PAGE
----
|The Islands, 1961|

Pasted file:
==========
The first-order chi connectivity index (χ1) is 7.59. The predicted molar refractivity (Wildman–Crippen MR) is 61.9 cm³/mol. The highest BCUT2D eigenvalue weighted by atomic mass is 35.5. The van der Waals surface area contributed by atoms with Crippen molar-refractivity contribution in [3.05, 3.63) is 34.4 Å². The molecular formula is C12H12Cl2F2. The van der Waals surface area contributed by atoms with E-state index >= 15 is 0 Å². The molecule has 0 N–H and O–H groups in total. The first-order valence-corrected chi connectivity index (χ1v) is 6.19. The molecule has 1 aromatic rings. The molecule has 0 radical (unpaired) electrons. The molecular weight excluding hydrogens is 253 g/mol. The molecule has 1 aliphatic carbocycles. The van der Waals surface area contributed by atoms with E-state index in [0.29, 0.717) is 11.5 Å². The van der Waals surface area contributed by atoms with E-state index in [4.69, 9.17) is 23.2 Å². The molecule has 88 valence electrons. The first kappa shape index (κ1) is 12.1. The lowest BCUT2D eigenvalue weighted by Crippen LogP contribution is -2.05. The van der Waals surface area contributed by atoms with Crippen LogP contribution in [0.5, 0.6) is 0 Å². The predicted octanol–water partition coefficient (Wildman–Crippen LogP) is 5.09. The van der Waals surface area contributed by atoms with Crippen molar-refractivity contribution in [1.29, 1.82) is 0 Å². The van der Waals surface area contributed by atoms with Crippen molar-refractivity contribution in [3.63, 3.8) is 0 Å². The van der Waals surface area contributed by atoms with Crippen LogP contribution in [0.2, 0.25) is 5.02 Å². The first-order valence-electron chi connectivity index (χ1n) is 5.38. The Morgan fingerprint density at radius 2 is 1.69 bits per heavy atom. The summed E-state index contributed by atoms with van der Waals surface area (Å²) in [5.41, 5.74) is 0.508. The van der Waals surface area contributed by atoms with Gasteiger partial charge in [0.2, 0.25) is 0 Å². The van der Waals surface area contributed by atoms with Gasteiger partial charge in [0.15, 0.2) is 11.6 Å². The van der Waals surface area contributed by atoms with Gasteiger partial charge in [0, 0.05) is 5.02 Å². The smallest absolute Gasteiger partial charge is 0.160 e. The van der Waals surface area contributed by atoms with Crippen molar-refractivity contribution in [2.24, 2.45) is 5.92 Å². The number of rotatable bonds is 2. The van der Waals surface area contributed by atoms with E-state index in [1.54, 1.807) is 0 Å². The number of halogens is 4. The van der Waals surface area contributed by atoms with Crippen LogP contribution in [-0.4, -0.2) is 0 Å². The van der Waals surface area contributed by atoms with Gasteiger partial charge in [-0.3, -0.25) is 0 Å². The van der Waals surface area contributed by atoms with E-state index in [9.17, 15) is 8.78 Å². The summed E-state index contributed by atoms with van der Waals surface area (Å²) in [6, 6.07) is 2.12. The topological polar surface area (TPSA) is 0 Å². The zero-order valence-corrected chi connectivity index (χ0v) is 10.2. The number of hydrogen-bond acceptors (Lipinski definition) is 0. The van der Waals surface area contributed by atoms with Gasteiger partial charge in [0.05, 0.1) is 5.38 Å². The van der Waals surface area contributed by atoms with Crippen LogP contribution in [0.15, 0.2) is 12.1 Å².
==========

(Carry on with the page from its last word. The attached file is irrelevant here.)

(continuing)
Curious, interesting exhibition, though I left feeling vaguely uncomfortable, as though I'd been asked to enjoy someone's desperation. I understand that Martin suffered from schizophrenia (is that still allowed that word?), and it is almost too easy to see her art as a desperate way of controlling the world. On each square canvas - and they are almost uniformly square - she imposes grids of faint washes of acrylic or pencil - sorry, graphite - that, in such numbers attests to an almost worrying obsession. It is as though Durer, say, was only ever intrested in painting rabbits. The curious, paradoxical effect is both of the very abstract, cold, and the extremely self-expressive. The result is that there is little place actually for the spectator to play. Having said that, there are works, which, close up, have an almost hypnotic effect, a little like the way one begins to see patterns in the wallpaper or plaster while soaking in the bath. I like the painting - actually gold leaf inscribed with pencil - called 'Friendship', made up of pairs of contiguous oblongs, all a little different. I liked as well 'The Islands' with its smudgy white daubs. These seem somehow to reflect rather than impose. They are more generous and inviting. Against these there is a series of paintings called 'The Island' - paintings that are supposed to hang - to be seen - together. You have to have very good eyesight to enjoy them as a single work, because, from amidships, they resemble simple squares of white. Of them Martin wrote that they are 'formless'. I think the utter reverse; they are deeply formulaic - that is their essence. What I miss from this exhibition is the physical - any sense of release: the paintings are humourless (there is hardly a curve to be seen), and, rather, in the end, loveless. I left, as I say, feeling pity rather than awe, but at least wondering, not for the first time, what the point of art is.